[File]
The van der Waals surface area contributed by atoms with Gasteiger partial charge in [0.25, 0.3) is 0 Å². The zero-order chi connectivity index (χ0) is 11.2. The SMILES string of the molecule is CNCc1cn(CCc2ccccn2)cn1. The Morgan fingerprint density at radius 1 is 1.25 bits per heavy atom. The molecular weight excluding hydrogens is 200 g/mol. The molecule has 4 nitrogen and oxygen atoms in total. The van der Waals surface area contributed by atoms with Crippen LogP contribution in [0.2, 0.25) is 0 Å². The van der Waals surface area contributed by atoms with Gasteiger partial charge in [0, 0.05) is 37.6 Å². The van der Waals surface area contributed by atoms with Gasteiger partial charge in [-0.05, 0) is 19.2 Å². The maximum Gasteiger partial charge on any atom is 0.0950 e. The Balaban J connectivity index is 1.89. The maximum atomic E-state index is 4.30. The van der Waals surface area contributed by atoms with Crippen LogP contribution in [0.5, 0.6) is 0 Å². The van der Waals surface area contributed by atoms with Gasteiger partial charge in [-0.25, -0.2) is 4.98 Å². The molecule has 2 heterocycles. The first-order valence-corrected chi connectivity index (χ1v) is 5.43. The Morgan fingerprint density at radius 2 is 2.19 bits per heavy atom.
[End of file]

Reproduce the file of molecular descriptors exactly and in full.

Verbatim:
The van der Waals surface area contributed by atoms with Gasteiger partial charge in [0.25, 0.3) is 0 Å². The zero-order chi connectivity index (χ0) is 11.2. The SMILES string of the molecule is CNCc1cn(CCc2ccccn2)cn1. The Morgan fingerprint density at radius 1 is 1.25 bits per heavy atom. The molecular weight excluding hydrogens is 200 g/mol. The molecule has 4 nitrogen and oxygen atoms in total. The van der Waals surface area contributed by atoms with Crippen LogP contribution in [0.2, 0.25) is 0 Å². The van der Waals surface area contributed by atoms with Gasteiger partial charge in [0, 0.05) is 37.6 Å². The van der Waals surface area contributed by atoms with Gasteiger partial charge in [-0.05, 0) is 19.2 Å². The maximum Gasteiger partial charge on any atom is 0.0950 e. The Balaban J connectivity index is 1.89. The maximum atomic E-state index is 4.30. The van der Waals surface area contributed by atoms with Crippen LogP contribution in [0.5, 0.6) is 0 Å². The van der Waals surface area contributed by atoms with Gasteiger partial charge in [-0.25, -0.2) is 4.98 Å². The molecule has 2 heterocycles. The first-order valence-corrected chi connectivity index (χ1v) is 5.43. The Morgan fingerprint density at radius 2 is 2.19 bits per heavy atom.